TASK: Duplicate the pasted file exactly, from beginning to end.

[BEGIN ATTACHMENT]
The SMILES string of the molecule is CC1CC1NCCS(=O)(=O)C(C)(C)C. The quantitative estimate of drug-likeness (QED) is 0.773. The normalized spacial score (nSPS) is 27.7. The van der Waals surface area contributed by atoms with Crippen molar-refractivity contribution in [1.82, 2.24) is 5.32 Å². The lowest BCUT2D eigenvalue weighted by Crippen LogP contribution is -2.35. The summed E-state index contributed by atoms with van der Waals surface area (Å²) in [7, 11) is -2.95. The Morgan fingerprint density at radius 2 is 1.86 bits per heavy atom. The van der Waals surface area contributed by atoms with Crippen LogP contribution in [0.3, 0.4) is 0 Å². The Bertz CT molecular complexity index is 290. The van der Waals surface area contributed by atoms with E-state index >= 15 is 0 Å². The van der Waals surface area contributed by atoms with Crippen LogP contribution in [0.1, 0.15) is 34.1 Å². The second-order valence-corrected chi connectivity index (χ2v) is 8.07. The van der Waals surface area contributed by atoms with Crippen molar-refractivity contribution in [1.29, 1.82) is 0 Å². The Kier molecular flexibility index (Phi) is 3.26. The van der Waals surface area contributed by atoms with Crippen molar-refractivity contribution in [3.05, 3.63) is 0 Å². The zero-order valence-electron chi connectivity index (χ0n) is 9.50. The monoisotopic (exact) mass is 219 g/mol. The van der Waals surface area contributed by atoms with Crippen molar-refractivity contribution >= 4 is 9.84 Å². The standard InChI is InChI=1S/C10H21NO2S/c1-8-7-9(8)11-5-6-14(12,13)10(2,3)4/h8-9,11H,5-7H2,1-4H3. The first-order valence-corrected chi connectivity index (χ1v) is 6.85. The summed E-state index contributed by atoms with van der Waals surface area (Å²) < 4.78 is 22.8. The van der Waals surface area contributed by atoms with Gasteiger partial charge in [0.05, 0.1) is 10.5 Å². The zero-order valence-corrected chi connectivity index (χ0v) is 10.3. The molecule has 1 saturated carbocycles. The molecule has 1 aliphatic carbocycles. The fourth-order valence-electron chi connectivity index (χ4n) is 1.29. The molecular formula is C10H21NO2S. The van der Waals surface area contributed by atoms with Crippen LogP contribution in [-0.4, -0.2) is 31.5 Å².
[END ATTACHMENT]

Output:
The SMILES string of the molecule is CC1CC1NCCS(=O)(=O)C(C)(C)C. The quantitative estimate of drug-likeness (QED) is 0.773. The normalized spacial score (nSPS) is 27.7. The van der Waals surface area contributed by atoms with Crippen molar-refractivity contribution in [1.82, 2.24) is 5.32 Å². The lowest BCUT2D eigenvalue weighted by Crippen LogP contribution is -2.35. The summed E-state index contributed by atoms with van der Waals surface area (Å²) in [7, 11) is -2.95. The Morgan fingerprint density at radius 2 is 1.86 bits per heavy atom. The van der Waals surface area contributed by atoms with Crippen LogP contribution in [0.3, 0.4) is 0 Å². The Bertz CT molecular complexity index is 290. The van der Waals surface area contributed by atoms with E-state index >= 15 is 0 Å². The van der Waals surface area contributed by atoms with Crippen LogP contribution in [0.1, 0.15) is 34.1 Å². The second-order valence-corrected chi connectivity index (χ2v) is 8.07. The van der Waals surface area contributed by atoms with Crippen molar-refractivity contribution in [1.29, 1.82) is 0 Å². The Kier molecular flexibility index (Phi) is 3.26. The van der Waals surface area contributed by atoms with Crippen molar-refractivity contribution in [3.05, 3.63) is 0 Å². The zero-order valence-electron chi connectivity index (χ0n) is 9.50. The monoisotopic (exact) mass is 219 g/mol. The van der Waals surface area contributed by atoms with Crippen molar-refractivity contribution >= 4 is 9.84 Å². The standard InChI is InChI=1S/C10H21NO2S/c1-8-7-9(8)11-5-6-14(12,13)10(2,3)4/h8-9,11H,5-7H2,1-4H3. The first-order valence-corrected chi connectivity index (χ1v) is 6.85. The summed E-state index contributed by atoms with van der Waals surface area (Å²) < 4.78 is 22.8. The van der Waals surface area contributed by atoms with Gasteiger partial charge in [0.05, 0.1) is 10.5 Å². The zero-order valence-corrected chi connectivity index (χ0v) is 10.3. The molecule has 1 saturated carbocycles. The molecule has 1 aliphatic carbocycles. The fourth-order valence-electron chi connectivity index (χ4n) is 1.29. The molecular formula is C10H21NO2S. The van der Waals surface area contributed by atoms with Crippen LogP contribution in [-0.4, -0.2) is 31.5 Å².